By Peak Johnson
In order to increase federal spending for the military, President Donald Trump has proposed significant cuts to the U.S. EPA.
The Hill reported that, according to Politico and E&E News, “Trump officials will propose a $6.1 billion budget for the EPA next year, a $2 billion cut from current levels.”
Newly confirmed EPA Administrator Scott Pruitt said last month “that he would work to end several regulatory efforts that the agency has in the works.” If the cuts do actually take place then it is possible that “the agency’s budget would be at its lowest level since the early 1990s, and its staffing levels would be lower than any time since the 1980s.”
According to The Huffington Post, a policy memo that had been leaked to Axios detailed plans to cut millions of dollars from the EPA’s budget. Aside from cuts to a variety of grants to states and Native American tribes, Trump is thinking of closing the EPA’s Office of Enforcement and Compliance Assurance.
Pruitt said that because of the EPA’s actions under the previous administration “the proposals to abolish the EPA were ‘justified.’”
“I think people across this country look at the EPA much as they look at the IRS,” Pruitt is quoted as saying during an appearance at the Conservative Political Action Conference in Maryland. “There are going to be some big steps taken to address some of those regulations.”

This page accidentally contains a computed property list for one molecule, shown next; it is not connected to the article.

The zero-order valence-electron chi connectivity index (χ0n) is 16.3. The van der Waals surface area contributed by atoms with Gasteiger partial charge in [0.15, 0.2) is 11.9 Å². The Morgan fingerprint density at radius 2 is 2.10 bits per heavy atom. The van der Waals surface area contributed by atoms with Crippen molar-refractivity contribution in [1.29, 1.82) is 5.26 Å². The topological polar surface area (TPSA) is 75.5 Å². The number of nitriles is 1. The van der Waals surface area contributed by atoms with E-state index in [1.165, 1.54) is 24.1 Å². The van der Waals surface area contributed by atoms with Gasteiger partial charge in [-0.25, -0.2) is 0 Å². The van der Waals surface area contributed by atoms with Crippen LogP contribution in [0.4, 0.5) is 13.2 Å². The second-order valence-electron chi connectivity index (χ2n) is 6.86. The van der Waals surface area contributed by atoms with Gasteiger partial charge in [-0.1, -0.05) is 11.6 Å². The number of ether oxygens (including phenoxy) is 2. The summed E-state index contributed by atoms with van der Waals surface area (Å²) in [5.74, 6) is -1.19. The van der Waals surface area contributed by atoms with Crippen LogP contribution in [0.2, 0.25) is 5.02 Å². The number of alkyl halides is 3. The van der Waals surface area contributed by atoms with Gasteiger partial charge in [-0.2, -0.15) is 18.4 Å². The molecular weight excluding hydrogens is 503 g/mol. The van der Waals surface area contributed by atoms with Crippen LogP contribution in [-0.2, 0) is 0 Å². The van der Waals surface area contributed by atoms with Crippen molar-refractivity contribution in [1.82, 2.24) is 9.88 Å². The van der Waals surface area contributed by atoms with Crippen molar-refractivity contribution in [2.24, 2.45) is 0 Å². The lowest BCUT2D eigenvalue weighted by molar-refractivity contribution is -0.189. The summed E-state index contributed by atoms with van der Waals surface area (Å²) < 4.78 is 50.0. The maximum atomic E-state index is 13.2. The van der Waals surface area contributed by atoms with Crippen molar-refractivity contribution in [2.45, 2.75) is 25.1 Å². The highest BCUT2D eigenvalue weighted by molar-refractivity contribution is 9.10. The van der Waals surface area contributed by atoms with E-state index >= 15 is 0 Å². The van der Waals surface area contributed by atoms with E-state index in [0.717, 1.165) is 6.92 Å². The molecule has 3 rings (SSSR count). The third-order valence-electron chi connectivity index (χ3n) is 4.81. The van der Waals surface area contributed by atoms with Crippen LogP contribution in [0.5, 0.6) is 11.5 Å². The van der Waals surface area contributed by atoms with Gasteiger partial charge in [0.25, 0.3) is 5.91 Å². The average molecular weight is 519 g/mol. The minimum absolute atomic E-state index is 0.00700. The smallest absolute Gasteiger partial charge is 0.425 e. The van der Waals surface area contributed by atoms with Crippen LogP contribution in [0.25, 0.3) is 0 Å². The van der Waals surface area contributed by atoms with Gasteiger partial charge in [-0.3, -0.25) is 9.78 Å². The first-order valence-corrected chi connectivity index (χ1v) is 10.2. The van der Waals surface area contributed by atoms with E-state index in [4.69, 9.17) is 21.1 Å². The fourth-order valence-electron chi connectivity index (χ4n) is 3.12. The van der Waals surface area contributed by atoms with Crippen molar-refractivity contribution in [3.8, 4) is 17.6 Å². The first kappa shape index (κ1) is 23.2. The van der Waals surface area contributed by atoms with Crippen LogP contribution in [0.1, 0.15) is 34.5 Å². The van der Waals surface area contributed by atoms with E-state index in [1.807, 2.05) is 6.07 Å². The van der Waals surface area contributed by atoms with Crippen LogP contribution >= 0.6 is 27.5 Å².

Among other things, the office deals with the Clean Water Act, the Oil and Pollution Act, and the Safe Drinking Water Act. Republican lawmakers have made the argument of shrinking the agency, “insisting that environmental protection is a matter best handled at the state level.”
According to a report by Bloomberg BNA, as summarized by The Huffington Post, “Some emailed complaints to the agency, requesting help on issues of drinking water safety, illegal oil dumps, ozone pollution and potential asbestos exposure, went unread for more than a year.”
Bloomberg reported that the “EPA received 149 messages to the inbox during the 13 months in question.”
According to a list obtained by Bloomberg, the complaints included “at least three messages from Michigan residents for help with water for a handicapped child to a burnt scalp injury in Washington state and diesel spills in Texas.”
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